Crop Forecast Survey (CFS)
Living Conditions Monitoring Survey (Lcms)
Labour Force Survey (LFS)
The Zambia Statistics Agency (ZamStats) in conjunction with the Ministry of Agriculture (MoA) is mandated to provide the country with estimates of crop production for each agricultural season. This information is used to provide a sound-planning base for the country’s food security in a given year. In order to come up with this information, MoA through the Agriculture Statistics and Early Warning Section, in collaboration with ZamStats through the Agriculture Statistics Branch, conducts the Crop Forecasting Survey (CFS) during the months of March and April every year. The survey focuses on the current agricultural season which starts on 1st October of the current year and ends on 30th September of the following year.
Objectives of the Crop Forecasting Survey
- To provide Government with reliable, empirical annual estimates of crop production statistics for the agricultural season.
- To generate the annual National Food Balance Sheet.
- To provide public institutions, the private sector and other stakeholders with forecasts of national, provincial and district level indicators of crop sector performance.
- To provide statistics on the potential available marketable surplus for the major crops grown in the country.
The CFS obtains estimates from agricultural holdings (farmers) on the area under major crops as well as expected production and sales estimates, quantity and variety of seed, type of fertilizer used, carry over stocks, crop marketing and labour costs, among others during the season. The production estimates that are generated are used to assess the food security situation in the country and also to develop the National Food Balance Sheet (NFBS), which is used to determine the surplus or deficit of major cereals and tubers in the country. The NFBS includes information on the country’s Strategic Grain Reserve for the Season.
Information derived from the survey is also used for generating preliminary estimates of the contribution of the agriculture sector to the country’s Gross Domestic Product (GDP). The information from the CFS is further used as a tool to analyze the country’s overall food availability and requirements in order to obtain an estimate of the food deficit or surplus situation. The information is vital to Government, Non-Governmental Organisations (NGOs), the private sector particularly traders, as well as Cooperating Partners (donors) and is useful for strategic planning and decision-making purposes. Such strategic decisions may relate to local marketing and import/export issues.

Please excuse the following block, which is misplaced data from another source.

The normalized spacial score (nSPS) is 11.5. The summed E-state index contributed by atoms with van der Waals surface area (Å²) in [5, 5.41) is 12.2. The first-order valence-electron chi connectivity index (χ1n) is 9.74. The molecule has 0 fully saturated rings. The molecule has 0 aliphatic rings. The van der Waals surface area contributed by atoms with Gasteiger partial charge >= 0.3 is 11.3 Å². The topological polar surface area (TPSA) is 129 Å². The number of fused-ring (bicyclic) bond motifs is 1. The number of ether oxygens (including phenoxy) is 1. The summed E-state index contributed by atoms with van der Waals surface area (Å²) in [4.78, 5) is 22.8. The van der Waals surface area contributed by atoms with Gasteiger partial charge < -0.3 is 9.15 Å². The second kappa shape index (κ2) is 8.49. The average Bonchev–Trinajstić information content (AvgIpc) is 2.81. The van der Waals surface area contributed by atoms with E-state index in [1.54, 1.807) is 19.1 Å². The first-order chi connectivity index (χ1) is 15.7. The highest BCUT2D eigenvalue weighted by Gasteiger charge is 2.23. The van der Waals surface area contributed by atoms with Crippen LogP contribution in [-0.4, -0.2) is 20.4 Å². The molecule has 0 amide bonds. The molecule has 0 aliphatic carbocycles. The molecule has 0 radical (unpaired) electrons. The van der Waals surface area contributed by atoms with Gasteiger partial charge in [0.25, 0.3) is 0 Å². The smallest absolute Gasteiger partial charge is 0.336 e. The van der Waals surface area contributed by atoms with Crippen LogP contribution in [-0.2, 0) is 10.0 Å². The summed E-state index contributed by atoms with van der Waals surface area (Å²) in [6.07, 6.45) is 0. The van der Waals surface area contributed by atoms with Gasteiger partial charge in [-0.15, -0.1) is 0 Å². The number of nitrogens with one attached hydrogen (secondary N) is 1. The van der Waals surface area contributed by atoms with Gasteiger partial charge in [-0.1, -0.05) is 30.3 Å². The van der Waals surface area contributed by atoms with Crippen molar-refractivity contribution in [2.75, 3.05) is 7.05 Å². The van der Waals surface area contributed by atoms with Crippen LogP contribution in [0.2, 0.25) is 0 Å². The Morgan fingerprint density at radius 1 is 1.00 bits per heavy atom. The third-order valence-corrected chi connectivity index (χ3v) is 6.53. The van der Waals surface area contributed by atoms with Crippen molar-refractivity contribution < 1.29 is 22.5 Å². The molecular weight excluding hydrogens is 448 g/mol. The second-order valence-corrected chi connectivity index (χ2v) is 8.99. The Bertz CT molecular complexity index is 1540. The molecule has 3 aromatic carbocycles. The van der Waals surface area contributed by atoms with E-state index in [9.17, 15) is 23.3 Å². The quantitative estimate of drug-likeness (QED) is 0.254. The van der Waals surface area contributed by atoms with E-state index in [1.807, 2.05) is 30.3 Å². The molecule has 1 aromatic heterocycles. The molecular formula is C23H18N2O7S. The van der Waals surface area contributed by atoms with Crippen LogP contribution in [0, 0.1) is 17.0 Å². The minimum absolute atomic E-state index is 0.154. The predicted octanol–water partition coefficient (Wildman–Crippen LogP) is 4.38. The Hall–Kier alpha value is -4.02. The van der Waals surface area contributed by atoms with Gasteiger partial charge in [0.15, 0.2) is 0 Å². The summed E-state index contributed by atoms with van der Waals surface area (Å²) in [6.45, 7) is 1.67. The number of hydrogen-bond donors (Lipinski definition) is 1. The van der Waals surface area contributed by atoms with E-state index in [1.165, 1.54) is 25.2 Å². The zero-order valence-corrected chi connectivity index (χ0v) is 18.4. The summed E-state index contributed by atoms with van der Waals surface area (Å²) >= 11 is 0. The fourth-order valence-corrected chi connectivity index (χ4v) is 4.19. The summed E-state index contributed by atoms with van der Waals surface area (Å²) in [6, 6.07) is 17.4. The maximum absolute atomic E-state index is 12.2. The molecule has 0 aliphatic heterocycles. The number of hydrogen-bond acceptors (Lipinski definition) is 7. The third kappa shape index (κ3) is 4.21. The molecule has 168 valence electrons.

The CFS covers all provinces of the country and is conducted in what ZamStats calls Enumeration Areas (EAs). A sample of EAs involving agricultural households is drawn using probability proportional to size sampling scheme. The EA is the smallest area with well-defined boundaries identified on a census map. A total sample of 680 EAs are allocated nationally to each province and district proportional to its size (in terms of households). Twenty households are randomly selected from each of the 680 EAs in the sample and interviewed in detail.
The CFS covers three categories of agricultural households namely: Small-scale farmers, Medium-scale farmers and Large-scale farmers. The Small and Medium scale farmers are covered on a sample basis while the Large-scale farmers are covered on a 100 percent basis. A fixed number of 20 households are canvassed in each selected EA for Small and Medium scale farmers. The Large-scale farmers are captured in a separate sub-survey under the CFS on a 100 percent enumeration basis.
A Small-scale household is defined as a household cultivating 4.99 hectares of area under crops or less. Households cultivating between 5 and 19.99 hectares of area under crops are classified as Medium-scale households. All households cultivating 20 or more hectares of land and/or raising a specified number of poultry and/or livestock are classified as Large-Scale farmers.
The CFS collects information on area planted for each crop, expected production and sales, seed type, tillage method used, acquisition and usage of fertilizer etc. This information is based purely on farmer recall and estimation. The survey does not involve area measurement or direct field observation by the data collector as there are no field visits conducted. One of the reasons for relying on farmer recall and estimation is to reduce on measurement bias and error by the data collector.
Area expected to be harvested is also collected but is not used in the computation of yield. Only the area planted is used in yield computation. Yield is not calculated by the farmer but by the analysts at the data analysis stage. Yield is derived from quantity of expected production divided by the estimated area planted for each crop.